Today, I’m going to talk about linear operators on vector spaces. To start, we’ll let be a finite-dimensional (say dimension ) vector space over a field , and consider a linear operator . We will also write , since is the -algebra of linear operators on .

The first thing I’ll talk about is invariant subspaces. A subspace is called *invariant *or (more specifically) –*invariant* if . Note that certainly and are both invariant subspaces (easy to verify).

We know that if we fix two ordered bases for then our operator has an associated matrix with respect to this choice. What is interesting is that if is -invariant of dimension , we can choose a basis whose first elements make up a basis for . In this manner, using the -invariance, we actually obtain a matrix for of the form

where, as you might have guessed, is a square matrix, and is the zero matrix. In other words, the last rows of the first columns are zero, precisely because is transforming those basis vectors in to vectors that lie within to vectors that again lie within .

We say that is an eigenvalue of if for some vector . In this case, is called the eigenvalue associated to the eigenvector . So in other words, an eigenvector is a vector which is simply rescaled by the transformation ! This is a very nice property, and so it is in our interest to analyze this phenomenon.

Firstly, we note that if is an eigenvector with eigenvalue then any vector in is also an eigenvector with that same eigenvalue: . So if two eigenvectors have different associated eigenvalues, they are linearly independent. As a corollary, we see already that can only have distinct eigenvalues, for otherwise contains a linearly independent set of more than vectors, which is absurd.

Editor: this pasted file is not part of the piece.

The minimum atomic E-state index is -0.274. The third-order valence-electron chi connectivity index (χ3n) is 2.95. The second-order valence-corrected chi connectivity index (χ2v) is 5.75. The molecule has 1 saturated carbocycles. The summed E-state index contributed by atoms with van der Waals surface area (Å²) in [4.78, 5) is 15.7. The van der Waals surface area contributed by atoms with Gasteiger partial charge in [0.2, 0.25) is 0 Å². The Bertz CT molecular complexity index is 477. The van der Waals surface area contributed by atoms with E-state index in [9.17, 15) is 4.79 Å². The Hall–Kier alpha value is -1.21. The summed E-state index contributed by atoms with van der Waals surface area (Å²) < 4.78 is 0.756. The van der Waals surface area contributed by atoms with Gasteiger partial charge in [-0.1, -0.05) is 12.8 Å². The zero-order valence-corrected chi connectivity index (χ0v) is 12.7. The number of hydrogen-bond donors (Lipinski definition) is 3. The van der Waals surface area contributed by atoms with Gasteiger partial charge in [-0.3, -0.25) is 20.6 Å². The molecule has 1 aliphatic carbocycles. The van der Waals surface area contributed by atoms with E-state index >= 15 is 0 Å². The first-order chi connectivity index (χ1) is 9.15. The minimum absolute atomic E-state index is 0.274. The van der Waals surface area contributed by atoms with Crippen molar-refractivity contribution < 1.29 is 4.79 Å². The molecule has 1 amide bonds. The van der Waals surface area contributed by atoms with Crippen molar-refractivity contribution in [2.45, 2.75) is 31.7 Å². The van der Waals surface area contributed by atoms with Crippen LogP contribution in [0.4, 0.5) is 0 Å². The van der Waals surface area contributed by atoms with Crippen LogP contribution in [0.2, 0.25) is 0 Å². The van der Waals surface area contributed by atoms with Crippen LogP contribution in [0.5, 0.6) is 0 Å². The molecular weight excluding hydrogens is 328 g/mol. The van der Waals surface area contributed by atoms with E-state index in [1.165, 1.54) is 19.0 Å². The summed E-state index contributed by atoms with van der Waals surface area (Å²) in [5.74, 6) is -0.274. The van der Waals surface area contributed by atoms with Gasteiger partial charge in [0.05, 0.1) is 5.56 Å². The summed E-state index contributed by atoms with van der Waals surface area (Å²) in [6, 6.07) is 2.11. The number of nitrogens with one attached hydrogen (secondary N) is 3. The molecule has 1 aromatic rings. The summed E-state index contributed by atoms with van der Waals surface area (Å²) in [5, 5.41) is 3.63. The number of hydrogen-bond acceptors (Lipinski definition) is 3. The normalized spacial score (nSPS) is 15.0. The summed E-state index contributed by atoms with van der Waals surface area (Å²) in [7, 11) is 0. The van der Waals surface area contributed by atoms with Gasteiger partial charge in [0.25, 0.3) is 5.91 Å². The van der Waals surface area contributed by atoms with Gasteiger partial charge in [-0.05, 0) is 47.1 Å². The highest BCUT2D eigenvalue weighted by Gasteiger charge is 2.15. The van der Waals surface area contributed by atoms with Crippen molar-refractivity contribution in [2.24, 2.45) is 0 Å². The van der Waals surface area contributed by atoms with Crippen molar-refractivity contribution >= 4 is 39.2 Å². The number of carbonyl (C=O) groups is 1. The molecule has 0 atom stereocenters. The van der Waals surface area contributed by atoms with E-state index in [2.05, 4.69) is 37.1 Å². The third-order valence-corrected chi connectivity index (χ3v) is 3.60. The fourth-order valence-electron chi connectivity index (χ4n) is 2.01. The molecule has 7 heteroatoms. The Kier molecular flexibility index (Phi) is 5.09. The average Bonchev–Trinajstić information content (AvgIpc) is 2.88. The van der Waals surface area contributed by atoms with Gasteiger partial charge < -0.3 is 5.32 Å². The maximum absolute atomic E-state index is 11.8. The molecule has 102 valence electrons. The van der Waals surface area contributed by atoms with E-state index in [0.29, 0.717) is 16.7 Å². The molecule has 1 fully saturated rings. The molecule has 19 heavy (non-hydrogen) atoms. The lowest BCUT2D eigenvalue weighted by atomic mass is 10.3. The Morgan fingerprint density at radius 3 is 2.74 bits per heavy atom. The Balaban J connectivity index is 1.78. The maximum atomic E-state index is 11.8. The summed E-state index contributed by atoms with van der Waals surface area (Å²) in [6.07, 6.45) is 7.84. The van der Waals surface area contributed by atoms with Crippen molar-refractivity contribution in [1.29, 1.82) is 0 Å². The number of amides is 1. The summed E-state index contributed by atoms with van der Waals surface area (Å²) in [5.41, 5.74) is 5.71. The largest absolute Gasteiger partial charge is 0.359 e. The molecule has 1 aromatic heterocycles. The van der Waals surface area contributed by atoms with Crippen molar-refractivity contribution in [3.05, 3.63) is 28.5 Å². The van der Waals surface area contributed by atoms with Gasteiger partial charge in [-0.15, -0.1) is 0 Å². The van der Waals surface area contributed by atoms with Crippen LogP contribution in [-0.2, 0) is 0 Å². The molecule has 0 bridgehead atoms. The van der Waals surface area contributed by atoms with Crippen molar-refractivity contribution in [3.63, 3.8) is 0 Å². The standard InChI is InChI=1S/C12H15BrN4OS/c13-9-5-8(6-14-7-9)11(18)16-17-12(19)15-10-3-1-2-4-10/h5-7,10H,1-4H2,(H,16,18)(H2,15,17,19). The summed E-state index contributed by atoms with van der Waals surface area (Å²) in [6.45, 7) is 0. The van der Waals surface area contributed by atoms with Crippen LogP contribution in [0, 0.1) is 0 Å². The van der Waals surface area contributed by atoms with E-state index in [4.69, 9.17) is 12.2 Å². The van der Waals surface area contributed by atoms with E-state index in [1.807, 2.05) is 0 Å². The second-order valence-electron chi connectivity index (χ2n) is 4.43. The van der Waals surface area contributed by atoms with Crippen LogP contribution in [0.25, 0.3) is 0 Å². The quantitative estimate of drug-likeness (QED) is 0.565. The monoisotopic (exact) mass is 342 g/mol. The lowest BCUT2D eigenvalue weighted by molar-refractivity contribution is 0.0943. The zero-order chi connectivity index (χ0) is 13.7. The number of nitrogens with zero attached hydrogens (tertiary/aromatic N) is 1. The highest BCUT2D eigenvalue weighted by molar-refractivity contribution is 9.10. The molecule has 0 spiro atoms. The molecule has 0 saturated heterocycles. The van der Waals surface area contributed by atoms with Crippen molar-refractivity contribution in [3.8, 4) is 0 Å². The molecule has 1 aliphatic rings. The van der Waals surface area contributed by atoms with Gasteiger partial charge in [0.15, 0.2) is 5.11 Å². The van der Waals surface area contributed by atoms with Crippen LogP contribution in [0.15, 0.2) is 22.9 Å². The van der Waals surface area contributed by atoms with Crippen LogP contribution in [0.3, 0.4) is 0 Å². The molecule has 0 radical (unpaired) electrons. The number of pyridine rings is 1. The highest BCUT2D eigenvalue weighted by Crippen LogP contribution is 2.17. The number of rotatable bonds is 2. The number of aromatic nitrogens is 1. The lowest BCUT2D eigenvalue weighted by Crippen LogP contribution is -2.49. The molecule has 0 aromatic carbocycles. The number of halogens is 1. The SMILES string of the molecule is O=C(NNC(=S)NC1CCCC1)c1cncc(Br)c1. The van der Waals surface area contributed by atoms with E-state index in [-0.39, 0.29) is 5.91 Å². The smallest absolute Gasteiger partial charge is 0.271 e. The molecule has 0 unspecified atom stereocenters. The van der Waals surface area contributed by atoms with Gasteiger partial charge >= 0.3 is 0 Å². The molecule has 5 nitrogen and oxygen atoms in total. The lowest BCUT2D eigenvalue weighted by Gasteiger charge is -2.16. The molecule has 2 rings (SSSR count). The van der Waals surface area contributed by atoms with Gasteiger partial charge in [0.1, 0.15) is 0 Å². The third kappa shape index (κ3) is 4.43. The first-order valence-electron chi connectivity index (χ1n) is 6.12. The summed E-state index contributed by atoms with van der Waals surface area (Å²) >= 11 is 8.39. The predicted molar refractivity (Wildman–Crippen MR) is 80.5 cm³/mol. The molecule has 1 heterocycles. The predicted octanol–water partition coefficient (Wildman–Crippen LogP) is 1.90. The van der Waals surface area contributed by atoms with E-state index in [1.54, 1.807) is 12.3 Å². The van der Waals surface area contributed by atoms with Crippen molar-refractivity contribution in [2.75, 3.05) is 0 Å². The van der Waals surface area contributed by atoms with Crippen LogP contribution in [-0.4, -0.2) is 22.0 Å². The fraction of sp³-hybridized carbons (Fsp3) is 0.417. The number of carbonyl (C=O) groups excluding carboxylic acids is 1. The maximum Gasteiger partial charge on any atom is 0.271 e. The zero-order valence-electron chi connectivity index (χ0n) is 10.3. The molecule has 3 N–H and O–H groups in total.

Next I’ll introduce something called the characteristic polynomial of . This is the polynomial given by where is the identity matrix, and is the matrix of the operator under some basis for . It turns out that the characteristic polynomial of the operator does not depend on which basis we choose. So instead of talking about matrices, we can just talk about the determinant of an operator. Hence we can just define .

**Theorem**. The roots of are the eigenvalues of .

**Proof**. If is a root of , then , hence is not an invertible linear operator. Invoking the rank-nullity theorem, we see that has a nontrivial kernel, and hence there is nonzero so that , and hence . The existence of such means that by definition, is an eigenvalue. The proof that every eigenvalue is a root of is just a reversal of this argument.

We should be careful to note that while it seems we have given an “intrinsic” (basis-independent) definition of the characteristic polynomial, we are still relying on the fact that our linear operator *does* have a matrix representation. Thus, we are still relying on the finite-dimensionality of . The reason why the characteristic polynomial is important is because its roots are precisely the *finite set of scalars* such that is not an invertible linear operator. We will denote this set , the spectrum of the linear operator .

In the infinite-dimensional case, we can no longer talk about determinants or characteristic polynomials, so the spectrum takes its place. Consider the vector space of real-valued functions, defined on the real line. Note that if is the differentiation operator, then for each , the function is an eigenfunction with eigenvalue . Since there are infinitely many choices for , the differentiation operator has infinitely many distinct eigenvalues. It follows that our vector space must surely be infinite-dimensional.

Interesting remark: If a linear operator on a vector space has a non-trivial kernel, then it is certainly not invertible. However, if a linear operator is non-invertible, its kernel might still in general be trivial (!!!), but luckily when is finite-dimensional, the rank-nullity theorem tells us that this cannot happen (i.e., ).